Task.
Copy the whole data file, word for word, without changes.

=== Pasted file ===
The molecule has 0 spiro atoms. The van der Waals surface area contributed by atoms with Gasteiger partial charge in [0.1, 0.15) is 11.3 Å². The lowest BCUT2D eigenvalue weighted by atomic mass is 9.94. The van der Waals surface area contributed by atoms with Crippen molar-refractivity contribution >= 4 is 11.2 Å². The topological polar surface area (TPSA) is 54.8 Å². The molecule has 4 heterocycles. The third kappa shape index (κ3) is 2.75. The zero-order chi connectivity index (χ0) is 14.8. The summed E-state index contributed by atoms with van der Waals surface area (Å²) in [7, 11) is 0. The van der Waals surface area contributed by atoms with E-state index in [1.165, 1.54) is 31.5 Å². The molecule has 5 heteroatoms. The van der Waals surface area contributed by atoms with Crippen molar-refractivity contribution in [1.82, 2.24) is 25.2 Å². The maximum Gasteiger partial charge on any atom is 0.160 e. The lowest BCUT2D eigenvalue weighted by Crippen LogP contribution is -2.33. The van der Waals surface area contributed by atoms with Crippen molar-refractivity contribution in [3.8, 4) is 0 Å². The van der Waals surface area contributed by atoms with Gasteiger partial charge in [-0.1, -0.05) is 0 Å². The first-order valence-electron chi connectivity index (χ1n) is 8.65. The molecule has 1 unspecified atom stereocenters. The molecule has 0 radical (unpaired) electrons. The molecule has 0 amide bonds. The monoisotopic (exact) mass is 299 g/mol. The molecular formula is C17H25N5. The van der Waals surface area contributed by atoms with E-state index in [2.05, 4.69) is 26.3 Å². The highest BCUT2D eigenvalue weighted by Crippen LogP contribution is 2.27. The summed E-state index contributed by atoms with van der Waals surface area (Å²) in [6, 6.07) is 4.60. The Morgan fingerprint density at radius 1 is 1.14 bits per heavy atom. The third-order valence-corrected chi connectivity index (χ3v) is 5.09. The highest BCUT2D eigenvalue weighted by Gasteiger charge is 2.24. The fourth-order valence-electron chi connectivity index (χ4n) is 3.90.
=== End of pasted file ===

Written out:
The molecule has 0 spiro atoms. The van der Waals surface area contributed by atoms with Gasteiger partial charge in [0.1, 0.15) is 11.3 Å². The lowest BCUT2D eigenvalue weighted by atomic mass is 9.94. The van der Waals surface area contributed by atoms with Crippen molar-refractivity contribution >= 4 is 11.2 Å². The topological polar surface area (TPSA) is 54.8 Å². The molecule has 4 heterocycles. The third kappa shape index (κ3) is 2.75. The zero-order chi connectivity index (χ0) is 14.8. The summed E-state index contributed by atoms with van der Waals surface area (Å²) in [7, 11) is 0. The van der Waals surface area contributed by atoms with E-state index in [1.165, 1.54) is 31.5 Å². The molecule has 5 heteroatoms. The van der Waals surface area contributed by atoms with Crippen molar-refractivity contribution in [1.82, 2.24) is 25.2 Å². The maximum Gasteiger partial charge on any atom is 0.160 e. The lowest BCUT2D eigenvalue weighted by Crippen LogP contribution is -2.33. The van der Waals surface area contributed by atoms with Crippen molar-refractivity contribution in [3.8, 4) is 0 Å². The van der Waals surface area contributed by atoms with Gasteiger partial charge in [-0.1, -0.05) is 0 Å². The first-order valence-electron chi connectivity index (χ1n) is 8.65. The molecule has 1 unspecified atom stereocenters. The molecule has 0 radical (unpaired) electrons. The molecule has 0 amide bonds. The monoisotopic (exact) mass is 299 g/mol. The molecular formula is C17H25N5. The van der Waals surface area contributed by atoms with E-state index in [2.05, 4.69) is 26.3 Å². The highest BCUT2D eigenvalue weighted by Crippen LogP contribution is 2.27. The summed E-state index contributed by atoms with van der Waals surface area (Å²) in [6, 6.07) is 4.60. The Morgan fingerprint density at radius 1 is 1.14 bits per heavy atom. The third-order valence-corrected chi connectivity index (χ3v) is 5.09. The highest BCUT2D eigenvalue weighted by Gasteiger charge is 2.24. The fourth-order valence-electron chi connectivity index (χ4n) is 3.90.